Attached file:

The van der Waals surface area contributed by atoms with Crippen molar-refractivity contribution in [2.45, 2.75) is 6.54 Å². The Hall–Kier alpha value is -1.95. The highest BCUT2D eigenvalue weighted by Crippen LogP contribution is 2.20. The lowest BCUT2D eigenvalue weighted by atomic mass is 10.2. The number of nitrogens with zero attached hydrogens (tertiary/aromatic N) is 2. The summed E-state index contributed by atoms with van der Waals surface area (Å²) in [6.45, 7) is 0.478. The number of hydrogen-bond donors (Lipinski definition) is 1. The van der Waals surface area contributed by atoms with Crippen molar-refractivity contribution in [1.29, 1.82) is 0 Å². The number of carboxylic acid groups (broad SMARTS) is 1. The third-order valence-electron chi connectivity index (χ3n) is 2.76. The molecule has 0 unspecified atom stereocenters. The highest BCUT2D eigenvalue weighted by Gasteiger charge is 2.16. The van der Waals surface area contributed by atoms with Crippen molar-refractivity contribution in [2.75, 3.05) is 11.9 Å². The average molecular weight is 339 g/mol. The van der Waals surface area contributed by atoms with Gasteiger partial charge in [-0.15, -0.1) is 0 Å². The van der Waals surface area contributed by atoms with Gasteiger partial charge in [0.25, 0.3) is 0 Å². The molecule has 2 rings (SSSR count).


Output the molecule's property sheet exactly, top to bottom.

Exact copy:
The van der Waals surface area contributed by atoms with Crippen molar-refractivity contribution in [2.45, 2.75) is 6.54 Å². The Hall–Kier alpha value is -1.95. The highest BCUT2D eigenvalue weighted by Crippen LogP contribution is 2.20. The lowest BCUT2D eigenvalue weighted by atomic mass is 10.2. The number of nitrogens with zero attached hydrogens (tertiary/aromatic N) is 2. The summed E-state index contributed by atoms with van der Waals surface area (Å²) in [6.45, 7) is 0.478. The number of hydrogen-bond donors (Lipinski definition) is 1. The van der Waals surface area contributed by atoms with Crippen molar-refractivity contribution in [1.29, 1.82) is 0 Å². The number of carboxylic acid groups (broad SMARTS) is 1. The third-order valence-electron chi connectivity index (χ3n) is 2.76. The molecule has 0 unspecified atom stereocenters. The highest BCUT2D eigenvalue weighted by Gasteiger charge is 2.16. The van der Waals surface area contributed by atoms with Crippen molar-refractivity contribution in [2.75, 3.05) is 11.9 Å². The average molecular weight is 339 g/mol. The van der Waals surface area contributed by atoms with Gasteiger partial charge in [-0.15, -0.1) is 0 Å². The van der Waals surface area contributed by atoms with Gasteiger partial charge in [0.25, 0.3) is 0 Å². The molecule has 2 rings (SSSR count).